How to Declutter, Digitise, Store, and Back Up Children’s ArtworkJanuary 25, 2021
In my last post, I shared a few ideas about how to display children’s artwork. Today, let’s talk about how we can declutter, digitise, store, and back up these masterpieces. Whether they’re on display or not doesn’t matter.
It is oftentimes very difficult to let go of something our children have created. However, as with other stuff, there needs to be a flow: things come into the home and eventually will have to leave. Otherwise, we will become overwhelmed and inundated with clutter.
So, how can we make good decisions? First of all, you might actually want to involve your children in this process. Ask them what they want to keep. You might be positively surprised at just how easy they can make these decisions.
If you struggle to decide, use the same approach that you would use with photos. Here are some questions you can ask yourself:
- Are there multiples or very similar versions of the same?
- Do you like it – does it bring you joy?
- Does the work represent an important stage in your child’s development?
- Imagine looking back in 20 years – would you still think it is relevant?
- Is it an original piece of art or was it just some colouring activity?
It might also help to categorise the work and make the following piles:
- Keep, digitise and archive
- Let go, digitise first
- Let go without digitising it
You can make these decisions each time something new comes home. We prefer to collect it throughout the year and then decide at the end of a school year. This has the advantage that you gain a little bit of distance and might be able to decide with more ease.
Ways to Digitise Your Children’s Masterpieces
Space is valuable and we simply can’t keep every little scribble our children ever produced. And no, most children don’t want these things once they move out. So, why not digitise the pieces of art so we can get rid of the originals and only archive the best ones?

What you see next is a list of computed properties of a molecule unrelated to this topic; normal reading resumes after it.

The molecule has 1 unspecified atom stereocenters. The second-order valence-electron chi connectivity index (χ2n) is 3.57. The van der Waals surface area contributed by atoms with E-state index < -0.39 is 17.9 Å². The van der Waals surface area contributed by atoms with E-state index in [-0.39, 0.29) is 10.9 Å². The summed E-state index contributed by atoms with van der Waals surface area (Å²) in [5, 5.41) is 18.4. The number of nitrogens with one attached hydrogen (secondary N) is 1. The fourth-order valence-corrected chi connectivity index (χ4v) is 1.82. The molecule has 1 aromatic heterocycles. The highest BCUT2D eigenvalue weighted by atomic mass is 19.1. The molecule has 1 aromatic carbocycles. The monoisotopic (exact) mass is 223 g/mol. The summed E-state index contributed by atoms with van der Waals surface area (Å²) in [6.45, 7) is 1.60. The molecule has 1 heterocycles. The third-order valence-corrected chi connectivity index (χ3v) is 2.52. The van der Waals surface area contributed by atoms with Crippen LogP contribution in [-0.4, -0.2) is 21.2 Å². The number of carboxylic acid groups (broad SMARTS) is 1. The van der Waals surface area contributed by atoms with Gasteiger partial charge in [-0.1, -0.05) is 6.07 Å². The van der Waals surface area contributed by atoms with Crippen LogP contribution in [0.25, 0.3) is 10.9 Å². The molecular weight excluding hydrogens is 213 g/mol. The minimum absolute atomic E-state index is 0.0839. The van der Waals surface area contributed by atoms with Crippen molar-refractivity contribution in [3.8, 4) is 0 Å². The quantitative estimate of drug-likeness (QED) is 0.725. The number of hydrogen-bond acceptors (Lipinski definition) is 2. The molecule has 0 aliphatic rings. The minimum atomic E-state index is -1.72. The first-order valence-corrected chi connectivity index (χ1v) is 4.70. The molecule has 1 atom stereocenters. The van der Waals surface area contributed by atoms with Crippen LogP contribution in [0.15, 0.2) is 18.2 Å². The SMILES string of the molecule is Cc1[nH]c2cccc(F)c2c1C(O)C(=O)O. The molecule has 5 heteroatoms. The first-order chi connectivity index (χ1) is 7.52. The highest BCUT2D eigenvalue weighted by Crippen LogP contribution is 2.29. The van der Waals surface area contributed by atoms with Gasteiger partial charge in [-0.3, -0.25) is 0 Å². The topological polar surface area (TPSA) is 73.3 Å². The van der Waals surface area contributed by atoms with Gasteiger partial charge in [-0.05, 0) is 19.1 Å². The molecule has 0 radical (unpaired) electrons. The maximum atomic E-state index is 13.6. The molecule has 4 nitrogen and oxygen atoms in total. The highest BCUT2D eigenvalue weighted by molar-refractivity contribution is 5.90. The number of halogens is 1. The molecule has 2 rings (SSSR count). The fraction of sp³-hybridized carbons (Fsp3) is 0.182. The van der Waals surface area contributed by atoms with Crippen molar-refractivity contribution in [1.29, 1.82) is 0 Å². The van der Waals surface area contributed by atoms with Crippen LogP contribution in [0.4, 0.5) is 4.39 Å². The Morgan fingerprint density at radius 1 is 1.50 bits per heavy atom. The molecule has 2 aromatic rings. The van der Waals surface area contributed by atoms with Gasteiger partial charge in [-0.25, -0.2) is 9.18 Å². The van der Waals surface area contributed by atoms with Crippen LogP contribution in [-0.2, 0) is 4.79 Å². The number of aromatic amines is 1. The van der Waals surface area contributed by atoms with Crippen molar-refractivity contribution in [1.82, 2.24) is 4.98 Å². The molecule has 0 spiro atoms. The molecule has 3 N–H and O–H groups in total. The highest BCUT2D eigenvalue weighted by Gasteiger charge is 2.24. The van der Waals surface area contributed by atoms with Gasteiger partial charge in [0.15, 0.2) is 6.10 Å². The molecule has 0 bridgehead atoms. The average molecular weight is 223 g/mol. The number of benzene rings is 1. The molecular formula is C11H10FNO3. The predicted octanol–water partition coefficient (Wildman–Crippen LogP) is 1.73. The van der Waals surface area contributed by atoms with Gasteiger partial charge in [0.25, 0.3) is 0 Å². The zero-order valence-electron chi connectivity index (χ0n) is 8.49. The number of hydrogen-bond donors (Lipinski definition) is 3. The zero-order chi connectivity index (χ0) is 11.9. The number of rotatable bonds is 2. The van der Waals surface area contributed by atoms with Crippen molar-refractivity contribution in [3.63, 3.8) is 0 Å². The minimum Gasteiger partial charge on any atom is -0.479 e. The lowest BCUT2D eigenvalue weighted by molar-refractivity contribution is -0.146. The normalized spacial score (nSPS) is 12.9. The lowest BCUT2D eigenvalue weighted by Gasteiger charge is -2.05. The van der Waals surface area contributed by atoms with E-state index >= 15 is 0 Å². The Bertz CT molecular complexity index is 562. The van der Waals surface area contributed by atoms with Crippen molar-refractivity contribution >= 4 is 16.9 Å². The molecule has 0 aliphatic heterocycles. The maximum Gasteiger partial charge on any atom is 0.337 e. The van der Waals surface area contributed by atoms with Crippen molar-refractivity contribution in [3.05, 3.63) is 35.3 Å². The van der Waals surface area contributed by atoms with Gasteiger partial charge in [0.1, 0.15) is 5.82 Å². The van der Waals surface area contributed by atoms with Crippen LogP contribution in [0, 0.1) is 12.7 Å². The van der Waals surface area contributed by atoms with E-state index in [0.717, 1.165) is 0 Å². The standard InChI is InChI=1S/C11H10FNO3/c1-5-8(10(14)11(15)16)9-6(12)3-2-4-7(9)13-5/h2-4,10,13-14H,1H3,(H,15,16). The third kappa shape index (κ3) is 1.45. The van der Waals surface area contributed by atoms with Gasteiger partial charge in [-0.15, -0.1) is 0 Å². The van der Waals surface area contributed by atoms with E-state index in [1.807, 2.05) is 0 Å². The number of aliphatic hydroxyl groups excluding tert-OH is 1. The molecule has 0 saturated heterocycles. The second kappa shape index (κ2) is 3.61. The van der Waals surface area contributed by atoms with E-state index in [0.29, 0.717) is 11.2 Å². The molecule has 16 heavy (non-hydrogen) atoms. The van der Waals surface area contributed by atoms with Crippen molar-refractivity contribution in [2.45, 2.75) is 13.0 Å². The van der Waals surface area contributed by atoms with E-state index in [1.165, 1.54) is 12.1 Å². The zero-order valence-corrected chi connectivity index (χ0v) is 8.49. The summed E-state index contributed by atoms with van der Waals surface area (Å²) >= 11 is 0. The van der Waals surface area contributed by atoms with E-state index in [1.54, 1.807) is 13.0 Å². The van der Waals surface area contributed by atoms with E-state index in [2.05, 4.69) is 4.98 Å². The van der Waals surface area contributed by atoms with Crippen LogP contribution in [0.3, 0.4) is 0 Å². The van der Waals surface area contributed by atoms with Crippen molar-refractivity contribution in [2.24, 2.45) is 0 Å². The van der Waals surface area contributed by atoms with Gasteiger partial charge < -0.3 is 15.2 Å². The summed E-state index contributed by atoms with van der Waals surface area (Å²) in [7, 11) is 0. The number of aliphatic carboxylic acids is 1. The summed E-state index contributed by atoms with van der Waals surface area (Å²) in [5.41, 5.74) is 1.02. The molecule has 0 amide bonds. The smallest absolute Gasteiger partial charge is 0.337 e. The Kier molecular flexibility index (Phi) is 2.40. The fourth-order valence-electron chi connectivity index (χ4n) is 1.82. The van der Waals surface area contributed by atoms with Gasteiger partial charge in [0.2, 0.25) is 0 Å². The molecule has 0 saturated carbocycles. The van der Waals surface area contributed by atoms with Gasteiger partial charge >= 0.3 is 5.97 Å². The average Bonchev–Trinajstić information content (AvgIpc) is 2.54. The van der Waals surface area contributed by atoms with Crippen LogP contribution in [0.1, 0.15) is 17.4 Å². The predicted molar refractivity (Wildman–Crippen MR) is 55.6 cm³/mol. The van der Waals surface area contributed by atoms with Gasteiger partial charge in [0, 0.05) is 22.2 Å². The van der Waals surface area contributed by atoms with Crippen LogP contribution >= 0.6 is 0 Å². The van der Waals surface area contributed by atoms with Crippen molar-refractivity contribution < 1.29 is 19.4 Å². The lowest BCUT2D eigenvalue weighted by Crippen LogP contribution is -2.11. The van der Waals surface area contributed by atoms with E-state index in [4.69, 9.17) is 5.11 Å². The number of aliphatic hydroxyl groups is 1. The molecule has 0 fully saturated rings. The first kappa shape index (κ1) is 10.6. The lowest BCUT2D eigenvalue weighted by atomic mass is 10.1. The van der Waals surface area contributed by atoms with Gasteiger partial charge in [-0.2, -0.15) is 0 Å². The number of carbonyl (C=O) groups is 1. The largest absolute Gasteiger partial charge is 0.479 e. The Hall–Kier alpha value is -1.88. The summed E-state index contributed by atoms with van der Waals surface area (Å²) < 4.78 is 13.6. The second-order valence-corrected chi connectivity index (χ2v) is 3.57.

There are several ways to digitise artwork; find the one that works best for you. Before you start, think about what you will do with the digital photos. Do you want to create keepsakes, photo gifts, or a photo book? Do you want the photo solely for backup reasons? This is important to know beforehand so your digital versions will be of good enough quality.
If you decide to scan, you should use a good quality scanner and scan at 600 dpi–or at the very least, 300 dpi. If you plan to use the digital version to have – for example – a canvas print, this 300 dpi size may not be enough, depending on how large the print is. If you don’t have a scanner, you might want to rent one or outsource the project (find your local professional photo organiser in the directory at The Photo Managers or give me a call on 0413 216 589).
These days, there are quite a few apps out there that enable you to scan your children’s artwork quickly and at low cost, or even free of charge. Some of the apps let you create a photo book and other keepsakes very easily. Artkive and Keepy (no affiliations) are two of the popular ones..
This is definitely my preferred method due to quality reasons. As with a phone app, you take a photo. This is of course the easiest way to digitise 3D artwork but also bigger paintings and drawings. Make sure that you have good light conditions and no glare. If you have a lot of artwork to photograph, you might consider buying a lightbox tent, which is great to photograph especially 3D objects like a pro.
How to Store Children’s Artwork
Now that you’ve digitised the originals and discarded the ones you don’t want to keep you will still have some exceptional creations that need to be stored and archived.
The easiest way to store flat artwork is a simple art portfolio. You don’t need one of the sophisticated expensive ones; a simple paper art portfolio will do (something like Jasart A2 Folio Kraft). If you and/or your child are the creative type you can even make one yourself.
Label it clearly with ‘Child’s Name + Year’. The advantage is that it puts perimeters on it for you. It is best to store the portfolio flat, especially if it’s a paper one. Otherwise, you risk having deformed artwork if the portfolio doesn’t stay completely vertical.
The larger 3D work takes up a lot of space and, realistically, only a few if any at all can be kept and archived. The easiest way to do this is using a clear storage container. This will not only keep it dust-free but will also set a space limit.
How to Back Up Artwork
Once you have digitised the artwork I recommend backing up these files. Ideally, you want to use the 3-2-1 backup rule: 3 copies on 2 different mediums (external hard drive, CD, computer, USB, cloud) and keep one copy off-site. This could be one medium kept away from your home or the cloud. If you decide to use a cloud service to back up your photos or files be very mindful of the small print. There are good options but they don’t come free. Find out more about backing up in this free backup guide.
Last but not least – throw out the original artwork!
Well, if you decide not to keep a piece of art throw it out straight away or repurpose it. More about this in the next post about artwork. If this is not an option, try at least to recycle it.